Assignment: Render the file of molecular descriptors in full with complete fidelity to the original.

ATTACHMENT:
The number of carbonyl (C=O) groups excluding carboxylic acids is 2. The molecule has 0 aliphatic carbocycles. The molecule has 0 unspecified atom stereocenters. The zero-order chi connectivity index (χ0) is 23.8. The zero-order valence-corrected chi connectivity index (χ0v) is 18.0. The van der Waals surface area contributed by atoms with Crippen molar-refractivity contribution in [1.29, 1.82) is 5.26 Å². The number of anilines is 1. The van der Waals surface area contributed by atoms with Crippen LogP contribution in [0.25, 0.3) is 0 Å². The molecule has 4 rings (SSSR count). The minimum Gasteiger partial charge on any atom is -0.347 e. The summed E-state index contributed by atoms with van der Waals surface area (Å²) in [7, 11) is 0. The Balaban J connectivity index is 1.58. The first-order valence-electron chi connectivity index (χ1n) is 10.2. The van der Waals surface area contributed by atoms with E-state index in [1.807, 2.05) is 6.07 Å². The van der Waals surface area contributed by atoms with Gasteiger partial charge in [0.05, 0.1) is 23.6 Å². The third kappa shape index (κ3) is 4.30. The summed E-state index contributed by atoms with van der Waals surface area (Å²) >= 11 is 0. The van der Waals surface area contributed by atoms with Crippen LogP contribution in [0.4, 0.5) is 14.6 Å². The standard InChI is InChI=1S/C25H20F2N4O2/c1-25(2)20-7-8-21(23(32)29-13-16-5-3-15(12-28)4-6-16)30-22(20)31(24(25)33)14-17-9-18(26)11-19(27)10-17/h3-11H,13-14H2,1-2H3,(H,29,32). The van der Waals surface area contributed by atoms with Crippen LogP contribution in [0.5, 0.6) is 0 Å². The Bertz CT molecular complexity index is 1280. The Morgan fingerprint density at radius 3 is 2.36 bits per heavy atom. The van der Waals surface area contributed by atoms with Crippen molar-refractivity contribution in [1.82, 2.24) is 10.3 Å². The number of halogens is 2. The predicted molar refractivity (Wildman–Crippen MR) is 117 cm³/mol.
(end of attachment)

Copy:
The number of carbonyl (C=O) groups excluding carboxylic acids is 2. The molecule has 0 aliphatic carbocycles. The molecule has 0 unspecified atom stereocenters. The zero-order chi connectivity index (χ0) is 23.8. The zero-order valence-corrected chi connectivity index (χ0v) is 18.0. The van der Waals surface area contributed by atoms with Crippen molar-refractivity contribution in [1.29, 1.82) is 5.26 Å². The number of anilines is 1. The van der Waals surface area contributed by atoms with Crippen LogP contribution in [0.25, 0.3) is 0 Å². The molecule has 4 rings (SSSR count). The minimum Gasteiger partial charge on any atom is -0.347 e. The summed E-state index contributed by atoms with van der Waals surface area (Å²) in [7, 11) is 0. The Balaban J connectivity index is 1.58. The first-order valence-electron chi connectivity index (χ1n) is 10.2. The van der Waals surface area contributed by atoms with E-state index in [1.807, 2.05) is 6.07 Å². The van der Waals surface area contributed by atoms with Gasteiger partial charge in [0.05, 0.1) is 23.6 Å². The third kappa shape index (κ3) is 4.30. The summed E-state index contributed by atoms with van der Waals surface area (Å²) >= 11 is 0. The van der Waals surface area contributed by atoms with Crippen LogP contribution in [0.4, 0.5) is 14.6 Å². The standard InChI is InChI=1S/C25H20F2N4O2/c1-25(2)20-7-8-21(23(32)29-13-16-5-3-15(12-28)4-6-16)30-22(20)31(24(25)33)14-17-9-18(26)11-19(27)10-17/h3-11H,13-14H2,1-2H3,(H,29,32). The van der Waals surface area contributed by atoms with Crippen LogP contribution in [0.5, 0.6) is 0 Å². The Bertz CT molecular complexity index is 1280. The Morgan fingerprint density at radius 3 is 2.36 bits per heavy atom. The van der Waals surface area contributed by atoms with Crippen molar-refractivity contribution in [1.82, 2.24) is 10.3 Å². The number of halogens is 2. The predicted molar refractivity (Wildman–Crippen MR) is 117 cm³/mol.